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Reference-Based Benefits Strategies: Control Costs and Maintain Quality and Choice

Oct 14, 2014

Often, benefits providers and advisors feel like they have to make a choice when designing health plans: lower costs or higher quality healthcare providers and services.

In the upcoming issue of Employee Benefit Plan Review, I took the opportunity to discuss how a reference-based benefits strategy can help answer this question in the best way possible: “It doesn’t always have to be a choice.”



What is a Reference-Based Benefits (RBB) Strategy?

An RRB strategy involves capping what an employer-sponsored health plan will cover for certain medical services and procedures. If plan members choose a health care provider or service that costs more than the reference-based price, they pay the difference.

Today we most often see this approach with imaging (MRIs and CT scans), labs, and certain nonemergent procedures such as hip and knee replacements. In the future we expect to see this approach applied to dental procedures and prescription drugs.

For example, the reference price is set at the 80th percentile where 80 percent of the providers will fall at or below the reference price. The percentile can then be lowered over time to further drive down cost.

Employees still have the freedom to choose their provider but they are responsible for any costs above the reference price point.


What Sort of Savings Can Employers Expect?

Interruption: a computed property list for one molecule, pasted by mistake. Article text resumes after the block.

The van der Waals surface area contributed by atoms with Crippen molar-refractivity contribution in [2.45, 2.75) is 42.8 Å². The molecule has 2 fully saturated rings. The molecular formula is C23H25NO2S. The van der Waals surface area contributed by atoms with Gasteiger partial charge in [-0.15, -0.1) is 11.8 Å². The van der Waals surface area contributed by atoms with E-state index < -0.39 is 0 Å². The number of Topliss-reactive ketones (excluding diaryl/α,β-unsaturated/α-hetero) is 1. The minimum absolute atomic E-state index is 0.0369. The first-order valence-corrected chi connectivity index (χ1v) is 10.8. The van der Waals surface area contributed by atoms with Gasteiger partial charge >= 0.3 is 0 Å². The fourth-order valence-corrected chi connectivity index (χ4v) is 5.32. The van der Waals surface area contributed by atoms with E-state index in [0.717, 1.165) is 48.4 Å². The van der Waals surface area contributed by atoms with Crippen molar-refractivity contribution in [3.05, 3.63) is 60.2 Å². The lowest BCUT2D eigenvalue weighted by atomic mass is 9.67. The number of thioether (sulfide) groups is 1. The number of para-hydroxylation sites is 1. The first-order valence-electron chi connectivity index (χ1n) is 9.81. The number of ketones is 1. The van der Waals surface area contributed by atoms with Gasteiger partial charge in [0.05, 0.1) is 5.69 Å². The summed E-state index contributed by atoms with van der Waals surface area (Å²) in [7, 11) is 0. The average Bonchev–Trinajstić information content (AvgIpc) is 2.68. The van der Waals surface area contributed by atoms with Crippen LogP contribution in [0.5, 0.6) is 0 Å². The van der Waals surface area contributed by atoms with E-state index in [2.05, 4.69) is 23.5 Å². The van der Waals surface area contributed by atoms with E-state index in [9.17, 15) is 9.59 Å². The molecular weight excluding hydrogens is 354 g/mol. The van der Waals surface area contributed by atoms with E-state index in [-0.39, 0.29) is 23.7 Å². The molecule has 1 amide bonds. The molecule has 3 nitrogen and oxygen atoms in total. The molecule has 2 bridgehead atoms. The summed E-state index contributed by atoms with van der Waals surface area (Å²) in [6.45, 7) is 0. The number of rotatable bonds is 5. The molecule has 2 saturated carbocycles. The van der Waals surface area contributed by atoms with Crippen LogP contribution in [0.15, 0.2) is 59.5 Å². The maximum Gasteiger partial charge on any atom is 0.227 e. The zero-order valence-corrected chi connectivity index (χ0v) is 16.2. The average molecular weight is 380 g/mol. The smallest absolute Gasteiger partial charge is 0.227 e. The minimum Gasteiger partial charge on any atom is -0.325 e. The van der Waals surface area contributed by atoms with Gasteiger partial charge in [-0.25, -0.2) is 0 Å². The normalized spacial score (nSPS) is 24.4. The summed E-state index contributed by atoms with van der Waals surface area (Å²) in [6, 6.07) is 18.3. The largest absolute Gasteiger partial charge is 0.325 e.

The potential savings are significant. In its April 2014 Issue Brief , the Employee Benefit Research Institute (EBRI) reported that if reference pricing was adopted for all individuals with employment-based health benefits for six specific services, spending would fall about 1.6 percent or $9.4 billion dollars (based upon 2010 claims data from three million individuals). The majority of the savings (about 40 percent) came from hip and knee replacements with an average savings of $10,367 per knee or hip.

A pilot project conducted by the California Public Employees’ Retirement System (CalPERS) from 2008 to 2012 focused on total joint replacements of the knee and hip. Analysis in 2013 showed that costs for the procedure dropped more than 25 percent, with no apparent drop in quality. The California state workers’ union has saved millions of dollars through its reference-based benefits program.



In the article, I go on to answer a number of questions around RBB strategies, including:

  • Where Do the Savings Come From?
  • Are Employers Settling for Lower Quality Outcomes by Setting a Reference Price?
  • Does the Cap on Consumer Costs Included in the ACA Protect Employees from Liability for the Amount Spent over the Reference Price?